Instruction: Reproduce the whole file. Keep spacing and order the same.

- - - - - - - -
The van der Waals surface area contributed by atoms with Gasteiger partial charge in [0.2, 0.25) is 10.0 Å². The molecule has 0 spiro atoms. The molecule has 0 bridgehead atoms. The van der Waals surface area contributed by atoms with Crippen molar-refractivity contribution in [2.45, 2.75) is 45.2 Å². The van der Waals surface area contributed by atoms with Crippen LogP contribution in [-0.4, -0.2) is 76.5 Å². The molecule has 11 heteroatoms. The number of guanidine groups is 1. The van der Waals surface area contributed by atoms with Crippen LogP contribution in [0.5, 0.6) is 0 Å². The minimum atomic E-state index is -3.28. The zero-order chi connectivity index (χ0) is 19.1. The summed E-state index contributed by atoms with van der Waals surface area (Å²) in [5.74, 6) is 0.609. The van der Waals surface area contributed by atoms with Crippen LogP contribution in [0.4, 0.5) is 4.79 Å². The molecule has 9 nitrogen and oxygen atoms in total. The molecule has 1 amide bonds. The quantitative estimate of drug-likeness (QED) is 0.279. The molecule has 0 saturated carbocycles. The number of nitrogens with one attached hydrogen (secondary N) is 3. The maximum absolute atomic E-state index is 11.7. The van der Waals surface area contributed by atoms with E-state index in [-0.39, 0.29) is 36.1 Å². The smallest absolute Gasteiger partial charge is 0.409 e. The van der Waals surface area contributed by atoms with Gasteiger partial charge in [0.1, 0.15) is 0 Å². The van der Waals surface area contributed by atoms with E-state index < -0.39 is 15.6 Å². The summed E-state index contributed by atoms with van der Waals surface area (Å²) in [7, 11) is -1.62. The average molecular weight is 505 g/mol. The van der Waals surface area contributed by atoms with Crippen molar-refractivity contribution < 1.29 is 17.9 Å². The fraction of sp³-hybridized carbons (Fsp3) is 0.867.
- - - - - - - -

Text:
The van der Waals surface area contributed by atoms with Gasteiger partial charge in [0.2, 0.25) is 10.0 Å². The molecule has 0 spiro atoms. The molecule has 0 bridgehead atoms. The van der Waals surface area contributed by atoms with Crippen molar-refractivity contribution in [2.45, 2.75) is 45.2 Å². The van der Waals surface area contributed by atoms with Crippen LogP contribution in [-0.4, -0.2) is 76.5 Å². The molecule has 11 heteroatoms. The number of guanidine groups is 1. The van der Waals surface area contributed by atoms with Crippen LogP contribution in [0.5, 0.6) is 0 Å². The minimum atomic E-state index is -3.28. The zero-order chi connectivity index (χ0) is 19.1. The summed E-state index contributed by atoms with van der Waals surface area (Å²) in [5.74, 6) is 0.609. The van der Waals surface area contributed by atoms with Crippen LogP contribution in [0.4, 0.5) is 4.79 Å². The molecule has 9 nitrogen and oxygen atoms in total. The molecule has 1 amide bonds. The quantitative estimate of drug-likeness (QED) is 0.279. The molecule has 0 saturated carbocycles. The number of nitrogens with one attached hydrogen (secondary N) is 3. The maximum absolute atomic E-state index is 11.7. The van der Waals surface area contributed by atoms with E-state index in [-0.39, 0.29) is 36.1 Å². The smallest absolute Gasteiger partial charge is 0.409 e. The van der Waals surface area contributed by atoms with Gasteiger partial charge in [0.1, 0.15) is 0 Å². The van der Waals surface area contributed by atoms with E-state index < -0.39 is 15.6 Å². The summed E-state index contributed by atoms with van der Waals surface area (Å²) in [7, 11) is -1.62. The average molecular weight is 505 g/mol. The van der Waals surface area contributed by atoms with Crippen molar-refractivity contribution < 1.29 is 17.9 Å². The fraction of sp³-hybridized carbons (Fsp3) is 0.867.